A fusion of east and west; Turkey is a rapidly developing country with Middle Eastern mystic coupled with European charms. Turkish hospitality is famed throughout the world, as is the country’s cuisine and coastline. However, it’s the culture and attractions that are the real Turkish delights.
Why You Should Go
What’s Cool: Relaxing in a Turkish bath, belly dancing, free tea, experiencing the sights of Ankara, visiting Istanbul’s Grand Bazaar, chilling on the beach, taking a stroll around the ancient ruins of Ephesus and bathing in the therapeutic waters at Pamukkale.
What’s Not: Going out to eat during Ramadan and finding most of the restaurants have ground to a halt, bargaining for hours over a small item only to find you could have had it cheaper next door, handle bar moustaches, trains crowded with sweaty and sometimes odorous bodies and having blonde hair and being the center of unwanted attention.
When to Go
Due to its varied terrain, Turkey experiences a range of weather patterns. However, the best time to visit any part of the country is in the summer (June to September) when temperatures can soar. This is also the most popular time of year for tourists, so expect to get caught in the crowds. Winter (December through February) can get extremely cold, with snow being seen in some towns and the mountainous areas. If you want to avoid the crowds, visit during spring (March to May) or autumn (October and November).
Getting There & Away
There are a number of ways to reach Turkey with international airports found in Istanbul, Ankara and İzmir. Direct flights arrive in the country from many European cities as well as New York, the Middle East, North Africa and South East Asia. There are daily rail services to Budapest, Bucharest, Belgrade, Sofia, Iran and Syria. Buses travel from across Europe, while Marmara Lines operates car ferries to a number of ports.
Health & Safety
A bit of common sense along with general care will ensure that most visits to Turkey are problem-free. Watch out for pick pockets and always keep one eye on your valuables. Always keep you passport on you in case of an encounter with a policeman with time on his hands. There have been reported cases of bird flu, but these have been in rural areas and no one has been infected in any major city. Pharmacies can be found throughout the country with trained pharmacists on hand to help with any minor ailment. For more serious complaints, head to a hospital in one of the major cities. Steer clear of tap water and public toilets if you can.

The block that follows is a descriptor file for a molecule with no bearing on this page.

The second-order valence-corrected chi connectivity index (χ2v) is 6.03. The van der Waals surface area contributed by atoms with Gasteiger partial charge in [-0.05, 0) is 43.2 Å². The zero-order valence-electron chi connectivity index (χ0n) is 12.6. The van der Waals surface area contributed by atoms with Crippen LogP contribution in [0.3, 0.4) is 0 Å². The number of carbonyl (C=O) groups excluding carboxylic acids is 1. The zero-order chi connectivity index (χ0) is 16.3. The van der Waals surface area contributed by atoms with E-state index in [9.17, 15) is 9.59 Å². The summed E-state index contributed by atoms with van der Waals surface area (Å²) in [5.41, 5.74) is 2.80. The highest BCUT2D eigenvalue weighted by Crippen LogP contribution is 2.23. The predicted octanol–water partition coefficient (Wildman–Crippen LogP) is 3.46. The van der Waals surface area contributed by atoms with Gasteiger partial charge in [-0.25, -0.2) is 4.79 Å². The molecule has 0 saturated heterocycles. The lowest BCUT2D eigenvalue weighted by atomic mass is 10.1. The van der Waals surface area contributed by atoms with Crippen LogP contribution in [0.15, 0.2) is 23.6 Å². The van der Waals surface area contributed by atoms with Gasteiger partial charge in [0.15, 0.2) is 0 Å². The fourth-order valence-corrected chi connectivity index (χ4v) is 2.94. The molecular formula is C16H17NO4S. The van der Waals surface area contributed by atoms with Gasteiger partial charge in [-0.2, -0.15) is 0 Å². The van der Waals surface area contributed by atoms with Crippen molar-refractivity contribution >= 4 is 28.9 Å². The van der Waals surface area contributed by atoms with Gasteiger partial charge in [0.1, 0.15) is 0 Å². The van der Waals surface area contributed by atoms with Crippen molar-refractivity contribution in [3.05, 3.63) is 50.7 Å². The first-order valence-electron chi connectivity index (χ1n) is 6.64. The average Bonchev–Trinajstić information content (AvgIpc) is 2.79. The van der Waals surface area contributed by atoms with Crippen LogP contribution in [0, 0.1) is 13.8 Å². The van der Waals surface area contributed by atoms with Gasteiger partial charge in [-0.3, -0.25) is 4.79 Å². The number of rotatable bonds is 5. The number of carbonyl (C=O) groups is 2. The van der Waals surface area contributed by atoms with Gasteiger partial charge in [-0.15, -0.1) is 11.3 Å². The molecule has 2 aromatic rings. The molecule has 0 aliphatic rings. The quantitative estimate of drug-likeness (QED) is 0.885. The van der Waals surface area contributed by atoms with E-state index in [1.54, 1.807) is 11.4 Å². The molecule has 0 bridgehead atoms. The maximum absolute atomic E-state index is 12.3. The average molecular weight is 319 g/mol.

Food & Hospitality
Turkish cuisine fuses Mediterranean and Arabic influences and is usually extremely rich. Beef is the most commonly used meat, while eggplant, onions, lentils, beans, tomatoes, garlic and cucumber are the principal vegetables, often mixed with an explosion of herbs and spices. The main staples are rice and bread. It would be a crime not to sample some homemade Turkish delight and an authentic Doner kebab. Raki, the local aniseed liquor has an amazing ability to give you a hangover that lasts for more than one day; exercise caution.
The average holiday to Turkey is two weeks, which will ensure enough time to see some sights and soak up the sun.
Spend a relaxing week on the beach at one of the country’s coastal resorts.
Spend two or three days discovering the historical sights in Istanbul.
Visit the capital Ankara and experience this vibrant capital.
Take time to party with the crowds in Bodrum.
Two days in Ephesus will allow you to experience this ancient city, which boasts some of the most impressive Greek and Roman ruins in the country. Head to the mountains and enjoy trekking in the summer or skiing in the winter.
Ankara: the capital of the Turkish Republic and the second-largest city boasts an array of attractions.
Antalya: a haven of stunning beach resorts and a hub for water sports enthusiasts.
Istanbul: the largest city in Turkey and a commercial and cultural hub housing Turkey’s most significant architectural icons.
Bodrum: a trendy Aegean resort boasting a lively nightlife and a number of fine dining establishments.
Ephesus: was a great Greek and then Roman trading city and today, the city boasts the grandest ancient ruins in the entire country.
Cultural sightseeing: Turkey has been the site of a number of flourishing empires and kingdoms. Famous ruins and ancient cities boast huge historical significance.
Shopping: is a must-do activity. Especially worthwhile is taking a trip world’s largest covered market, Istanbul’s Grand Bazaar.
Relax: in a steaming Turkish bath, known as a hammam, and indulge in a body scrub and massage.
Water sports: are varied and plentiful. Try your hand at scuba diving, windsurfing, sailing or rafting.
Trekking: Turkey boasts the Lycian Way, a trail which stretches for 500kms between Fethiye and Antalya. It takes up to a month to complete, but you will pass through some of Turkey’s most breathtaking scenery.
Partying: is particularly enjoyable in Bodrum, the heart of Turkey’s nightlife. Enjoy a few cocktails before dancing the night away in one of the countless clubs.
Festivals & Events
Turkey has a curious mix of religious and festive events taking place throughout the year. Focus is largely on the family.
April: National Sovereignty and Children’s Day is a celebration for children across the country as well as marking the establishment of the Turkish Grand National Assembly.
May: Atatürk Commemoration and Youth and Sports Day remembers the arrival of Atatürk in Samsun. Children across the country don shorts and head into the playing fields for a number of sporting events.
September/October: Ramadan, a month-long Islamic festival, sees devout Muslims fasting and abstaining from sexual relations.
September/October: Seker Bayrami is a three-day festival which sees feasting to celebrate the end of Ramadan.
December/January: Kurban Bayrami is a four-day festival marked by the slaughtering of sheep.